Global & Disaster Medicine

Archive for the ‘Tick-borne diseases’ Category

At a crossroads for Lyme and other serious tick-borne diseases in the U.S.


“…….In 2017, mosquito-borne West Nile virus, which currently infects about 2,000 people annually in the U.S. received $42 million in support from the U.S. National Institutes of Health. Lyme disease, with 20 times the number of reported cases, got half as much, a figure that has changed little in a decade. ……..Lyme disease from black-legged ticks is only a part of the problem. Cases of anaplasmosis and ehrlichiosis have soared, increasing sixfold since 2004. Malaria-like babesiosis, once limited to coastal islands, has been reported in 27 states; it makes Lyme disease far worse. The lone star tick, common in the South, has migrated to vast tracts of new territory as the climate has warmed, its bite causing a potentially severe meat allergy unheard of a decade ago. In 2017 the Asian longhorned tick became the first new tick species in the U.S. in 80 years. Now in 11 states, the ticks so infested five cows in North Carolina recently that they died of anemia from blood loss. The implications for agriculture could be dire because female longhorned ticks can clone themselves, vastly increasing birthrates. …..”

American dog tick (Dermacentor variabilis)

Where found: Widely distributed east of the Rocky Mountains. Also occurs in limited areas on the Pacific Coast.
Transmits: Tularemia and Rocky Mountain spotted fever.
Comments: The highest risk of being bitten occurs during spring and summer. Dog ticks are sometimes called wood ticks. Adult females are most likely to bite humans.

Approximate distribution of the American dog tick in the United States of America

Blacklegged tick (Ixodes scapularis)

Where found: Widely distributed across the eastern United States.
Transmits: Borrelia burgdorferi and B. mayonii (which cause Lyme disease), Anaplasma phagocytophilum (anaplasmosis), B. miyamotoi disease (a form of relapsing fever), Ehrlichia muris eauclairensis (ehrlichiosis), Babesia microti (babesiosis), and Powassan virus (Powassan virus disease).
Comments: The greatest risk of being bitten exists in the spring, summer, and fall. However, adults may be out searching for a host any time winter temperatures are above freezing. Stages most likely to bite humans are nymphs and adult females.

Approximate distribution of the Blacklegged tick in the United States of America.  The map shows that the blacklegged tick is widely distributed across the entire eastern half of the United States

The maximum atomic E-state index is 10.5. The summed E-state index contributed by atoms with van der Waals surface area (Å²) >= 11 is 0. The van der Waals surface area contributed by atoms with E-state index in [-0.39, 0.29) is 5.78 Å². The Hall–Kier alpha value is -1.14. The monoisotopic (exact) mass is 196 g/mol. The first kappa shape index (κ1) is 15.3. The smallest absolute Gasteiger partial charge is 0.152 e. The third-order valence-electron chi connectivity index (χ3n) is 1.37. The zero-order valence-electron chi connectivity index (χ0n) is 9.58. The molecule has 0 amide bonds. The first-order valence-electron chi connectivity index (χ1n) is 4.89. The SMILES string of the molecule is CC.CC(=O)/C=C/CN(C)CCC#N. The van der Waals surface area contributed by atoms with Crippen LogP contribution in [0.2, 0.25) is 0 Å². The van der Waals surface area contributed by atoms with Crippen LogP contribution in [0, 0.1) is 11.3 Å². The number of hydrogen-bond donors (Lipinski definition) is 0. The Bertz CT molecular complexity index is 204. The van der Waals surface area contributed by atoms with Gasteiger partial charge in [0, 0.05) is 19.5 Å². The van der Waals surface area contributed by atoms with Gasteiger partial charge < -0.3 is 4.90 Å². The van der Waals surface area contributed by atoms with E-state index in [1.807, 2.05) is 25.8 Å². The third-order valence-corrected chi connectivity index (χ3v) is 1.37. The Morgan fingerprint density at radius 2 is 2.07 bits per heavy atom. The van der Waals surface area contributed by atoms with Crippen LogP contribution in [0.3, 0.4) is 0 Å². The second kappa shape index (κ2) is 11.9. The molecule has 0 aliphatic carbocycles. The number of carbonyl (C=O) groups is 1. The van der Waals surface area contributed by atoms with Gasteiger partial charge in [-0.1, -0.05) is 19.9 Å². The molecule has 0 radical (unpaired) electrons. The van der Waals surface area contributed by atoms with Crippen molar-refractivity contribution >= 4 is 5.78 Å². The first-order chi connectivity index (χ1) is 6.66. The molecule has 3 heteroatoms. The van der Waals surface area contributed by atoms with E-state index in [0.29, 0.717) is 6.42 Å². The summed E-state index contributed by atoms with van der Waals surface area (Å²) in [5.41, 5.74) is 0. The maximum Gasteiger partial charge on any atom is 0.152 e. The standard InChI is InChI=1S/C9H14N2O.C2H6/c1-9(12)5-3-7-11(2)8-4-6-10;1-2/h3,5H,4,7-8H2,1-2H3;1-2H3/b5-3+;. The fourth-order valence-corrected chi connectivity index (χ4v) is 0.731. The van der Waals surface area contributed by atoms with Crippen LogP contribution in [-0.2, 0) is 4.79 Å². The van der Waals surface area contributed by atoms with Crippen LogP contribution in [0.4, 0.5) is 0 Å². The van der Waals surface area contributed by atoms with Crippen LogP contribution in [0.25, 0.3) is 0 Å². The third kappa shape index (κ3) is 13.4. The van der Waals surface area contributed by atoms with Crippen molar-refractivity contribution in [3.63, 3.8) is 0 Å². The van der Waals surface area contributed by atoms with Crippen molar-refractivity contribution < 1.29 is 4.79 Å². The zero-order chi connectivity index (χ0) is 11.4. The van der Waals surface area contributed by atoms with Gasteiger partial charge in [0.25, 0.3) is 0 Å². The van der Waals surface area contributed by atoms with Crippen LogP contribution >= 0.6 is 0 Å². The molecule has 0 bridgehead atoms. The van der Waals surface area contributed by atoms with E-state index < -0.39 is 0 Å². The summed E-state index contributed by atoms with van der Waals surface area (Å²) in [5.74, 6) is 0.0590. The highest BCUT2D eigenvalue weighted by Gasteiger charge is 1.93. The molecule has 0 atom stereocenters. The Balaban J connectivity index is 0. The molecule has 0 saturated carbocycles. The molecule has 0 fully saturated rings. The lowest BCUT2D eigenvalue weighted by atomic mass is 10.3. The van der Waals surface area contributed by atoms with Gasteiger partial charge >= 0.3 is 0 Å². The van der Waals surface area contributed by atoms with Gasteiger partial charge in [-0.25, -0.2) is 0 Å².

Brown dog tick (Rhipicephalus sanguineus)Where found: Worldwide.
Transmits: Rocky Mountain spotted fever (in the southwestern U.S. and along the U.S.-Mexico border).
Comments: Dogs are the primary host for the brown dog tick in each of its life stages, but the tick may also bite humans or other mammals.

Map of the United States showing approximate distribution of the Brown dog tick.  The entire United States is affected.

Image for Gulf Coast tick (Amblyomma maculatum)

Where found: Coastal areas of the U.S. along the Atlantic coast and the Gulf of Mexico.
Transmits: Rickettsia parkeri rickettsiosis, a form of spotted fever.
Comments: Larvae and nymphs feed on birds and small rodents, while adult ticks feed on deer and other wildlife. Adult ticks have been associated with transmission of R. parkeri to humans.

Map of the United States showing the approximate distribution of the Gulf coast tick.  Distribution area is the southeastern part of the country.

Lone star tick (Amblyomma americanum)

Where found: Widely distributed in the southeastern and eastern United States.
Transmits: Ehrlichia chaffeensis and Ehrlichia ewingii (which cause human ehrlichiosis), Heartland virus, tularemia, and STARI.
Comments: A very aggressive tick that bites humans. The adult female is distinguished by a white dot or “lone star” on her back. Lone star tick saliva can be irritating; redness and discomfort at a bite site does not necessarily indicate an infection. The nymph and adult females most frequently bite humans and transmit disease.

Map of the United States showing the approximate distribution of the Lone Star tick.  The area affected is the eatern half of the country.

Rocky Mountain wood tick (Dermacentor andersoni)Where found: Rocky Mountain states and southwestern Canada from elevations of 4,000 to 10,500 feet.
Transmits: Rocky Mountain spotted fever, Colorado tick fever, and tularemia.
Comments: Adult ticks feed primarily on large mammals. Larvae and nymphs feed on small rodents. Adult ticks are primarily associated with pathogen transmission to humans.

Map of the United States showing the approximate distribution of the Rocky mountain wood tick.  The area effected is the Northwestern part of the country.

Western blacklegged tick (Ixodes pacificus)Where found: Along the Pacific coast of the U.S., particularly northern California.
Transmits: Anaplasmosis and Lyme disease.
Comments: Nymphs often feed on lizards, as well as other small animals. As a result, rates of infection are usually low (~1%) in adults. Stages most likely to bite humans are nymphs and adult females.

Map of the United States showing the approximate distribution of the Western blacklegged tick.  The area affected is the western coast.


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